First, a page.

Ms Conisbee said some employers were considering whether they could replace a CBD office with satellite offices, given many people liked working from home during the pandemic or wanted to continue to be close to home.

Companies also routinely assessed their space requirements and location.

“There is quite a lot of potential for better priced spaces so you might start to see a bit of movement just based on that,” Ms Conisbee said.

“If office rents continue to drop then we may start to see a lot more people moving around to get a better deal.”

Mr Jenkins said companies looking at office space in Melbourne had previously focused on the CBD and city fringe areas.

He expected some may look at other suburban locations as they reconsider the way they occupy office space due to ongoing social distancing requirements.

“The rents that were required in the CBD are significantly discounted in the suburbs,” Mr Jenkins said.

“If you’re needing offices to be larger from a footprint point of view to accommodate the same staff, maybe it is more efficient or cost effective to have multiple locations in the suburbs.”

Cremorne office

The coronavirus pandemic may change some companies’ views of the metro office market. Picture: realcommercial.com.au/lease

Colliers’ latest metro office report said that instead of opening a number of suburban ‘spoke’ offices, companies were more likely to maintain a CBD and/or city fringe location as the central office where collaboration, events, training and major meetings took place.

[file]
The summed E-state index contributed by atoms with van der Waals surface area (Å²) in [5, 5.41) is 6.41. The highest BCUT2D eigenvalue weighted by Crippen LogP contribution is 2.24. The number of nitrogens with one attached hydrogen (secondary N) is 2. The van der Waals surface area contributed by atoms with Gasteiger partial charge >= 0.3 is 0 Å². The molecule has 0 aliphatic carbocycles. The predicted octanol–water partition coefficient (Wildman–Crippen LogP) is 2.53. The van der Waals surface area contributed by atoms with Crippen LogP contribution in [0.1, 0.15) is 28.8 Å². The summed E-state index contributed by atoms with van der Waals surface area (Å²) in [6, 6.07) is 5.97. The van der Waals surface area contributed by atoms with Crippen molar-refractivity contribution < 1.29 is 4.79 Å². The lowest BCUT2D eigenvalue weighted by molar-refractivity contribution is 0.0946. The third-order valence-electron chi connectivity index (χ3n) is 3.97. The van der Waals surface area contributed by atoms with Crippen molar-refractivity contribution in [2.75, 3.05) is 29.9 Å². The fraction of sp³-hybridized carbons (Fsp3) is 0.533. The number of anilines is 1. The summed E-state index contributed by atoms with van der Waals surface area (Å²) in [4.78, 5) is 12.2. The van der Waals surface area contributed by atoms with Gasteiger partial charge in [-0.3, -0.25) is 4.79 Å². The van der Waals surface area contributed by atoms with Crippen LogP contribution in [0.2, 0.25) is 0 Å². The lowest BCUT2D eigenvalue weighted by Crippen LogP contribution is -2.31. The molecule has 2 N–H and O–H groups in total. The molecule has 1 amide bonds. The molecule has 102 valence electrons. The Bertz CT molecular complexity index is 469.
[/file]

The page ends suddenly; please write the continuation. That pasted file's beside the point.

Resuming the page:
Mr Hunt expected medium to large corporates would still require a head office or hub.

“I don’t think many companies are looking at moving out of their CBD offices and then into a major metropolitan market,” Mr Hunt said.

“However, it depends on the different businesses within that corporate.”

Mr Hunt said there remained a place for metropolitan markets that had good comparable buildings to CBDs, but they had to have good amenity – car parks, public transport, retail, health and fitness clubs, child care and end-of-trip facilities.

Bunnings moving offices in Melbourne

Bunnings will move its Victorian and national store support teams, currently located across six Melbourne offices, into a new building in Richmond.

Bunnings director of property and store development Andrew Marks said the company had been exploring options for some time and wanted to bring the teams together into a single home that provided a modern and accessible workspace.